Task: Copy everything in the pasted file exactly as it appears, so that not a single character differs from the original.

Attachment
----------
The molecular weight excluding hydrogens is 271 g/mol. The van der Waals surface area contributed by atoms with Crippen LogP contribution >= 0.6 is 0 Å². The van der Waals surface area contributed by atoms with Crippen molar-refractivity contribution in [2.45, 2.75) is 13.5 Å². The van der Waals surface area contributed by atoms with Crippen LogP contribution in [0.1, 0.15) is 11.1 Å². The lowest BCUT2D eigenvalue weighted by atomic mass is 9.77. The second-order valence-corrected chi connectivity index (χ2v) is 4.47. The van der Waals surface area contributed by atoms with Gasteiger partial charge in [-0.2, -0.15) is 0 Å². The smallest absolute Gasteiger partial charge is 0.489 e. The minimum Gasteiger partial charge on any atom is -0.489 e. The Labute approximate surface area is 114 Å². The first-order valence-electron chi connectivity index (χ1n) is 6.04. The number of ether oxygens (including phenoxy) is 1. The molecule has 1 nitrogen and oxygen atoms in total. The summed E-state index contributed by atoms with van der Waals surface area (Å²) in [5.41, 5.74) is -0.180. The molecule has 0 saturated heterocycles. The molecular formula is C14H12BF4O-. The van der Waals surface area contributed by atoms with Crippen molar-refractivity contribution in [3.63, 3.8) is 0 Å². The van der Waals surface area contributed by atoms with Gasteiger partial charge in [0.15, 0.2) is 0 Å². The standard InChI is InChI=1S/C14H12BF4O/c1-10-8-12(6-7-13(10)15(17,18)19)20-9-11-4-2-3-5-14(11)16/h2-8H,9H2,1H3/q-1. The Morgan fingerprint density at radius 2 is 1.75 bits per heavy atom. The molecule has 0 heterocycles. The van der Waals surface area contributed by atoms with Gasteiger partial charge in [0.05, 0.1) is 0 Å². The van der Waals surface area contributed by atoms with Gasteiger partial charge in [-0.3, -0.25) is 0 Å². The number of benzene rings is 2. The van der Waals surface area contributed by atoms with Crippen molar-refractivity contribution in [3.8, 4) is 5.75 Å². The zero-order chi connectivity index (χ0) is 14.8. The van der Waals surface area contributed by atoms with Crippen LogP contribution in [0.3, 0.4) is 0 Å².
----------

The molecular weight excluding hydrogens is 271 g/mol. The van der Waals surface area contributed by atoms with Crippen LogP contribution >= 0.6 is 0 Å². The van der Waals surface area contributed by atoms with Crippen molar-refractivity contribution in [2.45, 2.75) is 13.5 Å². The van der Waals surface area contributed by atoms with Crippen LogP contribution in [0.1, 0.15) is 11.1 Å². The lowest BCUT2D eigenvalue weighted by atomic mass is 9.77. The second-order valence-corrected chi connectivity index (χ2v) is 4.47. The van der Waals surface area contributed by atoms with Gasteiger partial charge in [-0.2, -0.15) is 0 Å². The smallest absolute Gasteiger partial charge is 0.489 e. The minimum Gasteiger partial charge on any atom is -0.489 e. The Labute approximate surface area is 114 Å². The first-order valence-electron chi connectivity index (χ1n) is 6.04. The number of ether oxygens (including phenoxy) is 1. The molecule has 1 nitrogen and oxygen atoms in total. The summed E-state index contributed by atoms with van der Waals surface area (Å²) in [5.41, 5.74) is -0.180. The molecule has 0 saturated heterocycles. The molecular formula is C14H12BF4O-. The van der Waals surface area contributed by atoms with Crippen molar-refractivity contribution in [3.63, 3.8) is 0 Å². The van der Waals surface area contributed by atoms with Gasteiger partial charge in [0.15, 0.2) is 0 Å². The standard InChI is InChI=1S/C14H12BF4O/c1-10-8-12(6-7-13(10)15(17,18)19)20-9-11-4-2-3-5-14(11)16/h2-8H,9H2,1H3/q-1. The Morgan fingerprint density at radius 2 is 1.75 bits per heavy atom. The molecule has 0 heterocycles. The van der Waals surface area contributed by atoms with Gasteiger partial charge in [0.05, 0.1) is 0 Å². The van der Waals surface area contributed by atoms with Gasteiger partial charge in [-0.3, -0.25) is 0 Å². The number of benzene rings is 2. The van der Waals surface area contributed by atoms with Crippen molar-refractivity contribution in [3.8, 4) is 5.75 Å². The zero-order chi connectivity index (χ0) is 14.8. The van der Waals surface area contributed by atoms with Crippen LogP contribution in [0.3, 0.4) is 0 Å².